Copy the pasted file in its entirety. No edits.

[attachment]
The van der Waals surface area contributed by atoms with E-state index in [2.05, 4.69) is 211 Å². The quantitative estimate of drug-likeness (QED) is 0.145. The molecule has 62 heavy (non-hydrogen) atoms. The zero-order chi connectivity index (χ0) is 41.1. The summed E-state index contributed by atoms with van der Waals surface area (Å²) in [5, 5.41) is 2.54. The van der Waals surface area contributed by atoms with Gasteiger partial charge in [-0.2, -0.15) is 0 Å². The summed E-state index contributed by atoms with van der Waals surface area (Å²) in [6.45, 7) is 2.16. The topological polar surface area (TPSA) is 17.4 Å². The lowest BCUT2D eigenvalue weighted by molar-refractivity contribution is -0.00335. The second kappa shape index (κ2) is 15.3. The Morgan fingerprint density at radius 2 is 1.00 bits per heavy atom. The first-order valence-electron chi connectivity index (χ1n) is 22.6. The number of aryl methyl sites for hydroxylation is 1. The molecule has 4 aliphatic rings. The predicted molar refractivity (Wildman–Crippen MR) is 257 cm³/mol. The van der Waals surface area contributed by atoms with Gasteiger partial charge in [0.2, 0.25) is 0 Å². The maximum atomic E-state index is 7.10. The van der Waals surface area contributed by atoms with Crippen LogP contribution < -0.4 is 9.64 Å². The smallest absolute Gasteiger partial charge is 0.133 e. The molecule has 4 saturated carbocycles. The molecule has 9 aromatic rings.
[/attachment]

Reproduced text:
The van der Waals surface area contributed by atoms with E-state index in [2.05, 4.69) is 211 Å². The quantitative estimate of drug-likeness (QED) is 0.145. The molecule has 62 heavy (non-hydrogen) atoms. The zero-order chi connectivity index (χ0) is 41.1. The summed E-state index contributed by atoms with van der Waals surface area (Å²) in [5, 5.41) is 2.54. The van der Waals surface area contributed by atoms with Gasteiger partial charge in [-0.2, -0.15) is 0 Å². The summed E-state index contributed by atoms with van der Waals surface area (Å²) in [6.45, 7) is 2.16. The topological polar surface area (TPSA) is 17.4 Å². The lowest BCUT2D eigenvalue weighted by molar-refractivity contribution is -0.00335. The second kappa shape index (κ2) is 15.3. The Morgan fingerprint density at radius 2 is 1.00 bits per heavy atom. The first-order valence-electron chi connectivity index (χ1n) is 22.6. The number of aryl methyl sites for hydroxylation is 1. The molecule has 4 aliphatic rings. The predicted molar refractivity (Wildman–Crippen MR) is 257 cm³/mol. The van der Waals surface area contributed by atoms with Gasteiger partial charge in [0.2, 0.25) is 0 Å². The maximum atomic E-state index is 7.10. The van der Waals surface area contributed by atoms with Crippen LogP contribution < -0.4 is 9.64 Å². The smallest absolute Gasteiger partial charge is 0.133 e. The molecule has 4 saturated carbocycles. The molecule has 9 aromatic rings.